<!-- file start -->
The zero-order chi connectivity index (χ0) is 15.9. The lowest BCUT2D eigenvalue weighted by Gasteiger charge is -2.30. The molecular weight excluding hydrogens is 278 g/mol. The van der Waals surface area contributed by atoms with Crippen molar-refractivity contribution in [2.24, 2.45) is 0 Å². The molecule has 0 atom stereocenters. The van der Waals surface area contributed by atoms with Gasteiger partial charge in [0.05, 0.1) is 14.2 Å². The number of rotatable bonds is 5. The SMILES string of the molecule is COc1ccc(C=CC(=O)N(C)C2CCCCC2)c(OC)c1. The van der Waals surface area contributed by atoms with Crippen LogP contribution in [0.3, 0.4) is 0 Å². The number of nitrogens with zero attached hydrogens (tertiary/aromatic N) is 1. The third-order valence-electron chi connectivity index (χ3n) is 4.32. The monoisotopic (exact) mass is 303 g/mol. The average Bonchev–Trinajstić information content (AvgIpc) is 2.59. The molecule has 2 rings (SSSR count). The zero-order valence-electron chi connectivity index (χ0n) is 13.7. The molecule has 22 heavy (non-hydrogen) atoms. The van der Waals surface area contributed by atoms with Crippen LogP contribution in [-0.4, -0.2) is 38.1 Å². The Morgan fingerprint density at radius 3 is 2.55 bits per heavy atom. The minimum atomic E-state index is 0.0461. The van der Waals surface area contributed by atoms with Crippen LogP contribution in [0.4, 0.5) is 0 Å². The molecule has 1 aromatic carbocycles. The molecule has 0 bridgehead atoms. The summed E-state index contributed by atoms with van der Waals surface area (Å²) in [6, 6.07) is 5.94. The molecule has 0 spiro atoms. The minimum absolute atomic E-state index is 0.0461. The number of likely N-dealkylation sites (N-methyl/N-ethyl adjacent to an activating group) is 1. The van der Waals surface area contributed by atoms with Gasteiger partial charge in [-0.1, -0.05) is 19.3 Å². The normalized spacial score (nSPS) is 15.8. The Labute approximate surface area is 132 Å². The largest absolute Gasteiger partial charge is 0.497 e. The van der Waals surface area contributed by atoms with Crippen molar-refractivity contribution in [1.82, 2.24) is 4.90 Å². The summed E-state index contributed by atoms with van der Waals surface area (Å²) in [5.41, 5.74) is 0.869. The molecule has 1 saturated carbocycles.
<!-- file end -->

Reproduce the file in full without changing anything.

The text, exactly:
The zero-order chi connectivity index (χ0) is 15.9. The lowest BCUT2D eigenvalue weighted by Gasteiger charge is -2.30. The molecular weight excluding hydrogens is 278 g/mol. The van der Waals surface area contributed by atoms with Crippen molar-refractivity contribution in [2.24, 2.45) is 0 Å². The molecule has 0 atom stereocenters. The van der Waals surface area contributed by atoms with Gasteiger partial charge in [0.05, 0.1) is 14.2 Å². The number of rotatable bonds is 5. The SMILES string of the molecule is COc1ccc(C=CC(=O)N(C)C2CCCCC2)c(OC)c1. The van der Waals surface area contributed by atoms with Crippen LogP contribution in [0.3, 0.4) is 0 Å². The number of nitrogens with zero attached hydrogens (tertiary/aromatic N) is 1. The third-order valence-electron chi connectivity index (χ3n) is 4.32. The monoisotopic (exact) mass is 303 g/mol. The average Bonchev–Trinajstić information content (AvgIpc) is 2.59. The molecule has 2 rings (SSSR count). The zero-order valence-electron chi connectivity index (χ0n) is 13.7. The molecule has 22 heavy (non-hydrogen) atoms. The van der Waals surface area contributed by atoms with Crippen LogP contribution in [-0.4, -0.2) is 38.1 Å². The Morgan fingerprint density at radius 3 is 2.55 bits per heavy atom. The minimum atomic E-state index is 0.0461. The van der Waals surface area contributed by atoms with Crippen LogP contribution in [0.4, 0.5) is 0 Å². The molecule has 1 aromatic carbocycles. The molecule has 0 bridgehead atoms. The summed E-state index contributed by atoms with van der Waals surface area (Å²) in [6, 6.07) is 5.94. The molecule has 0 spiro atoms. The minimum absolute atomic E-state index is 0.0461. The number of likely N-dealkylation sites (N-methyl/N-ethyl adjacent to an activating group) is 1. The van der Waals surface area contributed by atoms with Gasteiger partial charge in [-0.1, -0.05) is 19.3 Å². The normalized spacial score (nSPS) is 15.8. The Labute approximate surface area is 132 Å². The largest absolute Gasteiger partial charge is 0.497 e. The van der Waals surface area contributed by atoms with Crippen molar-refractivity contribution in [1.82, 2.24) is 4.90 Å². The summed E-state index contributed by atoms with van der Waals surface area (Å²) in [5.41, 5.74) is 0.869. The molecule has 1 saturated carbocycles.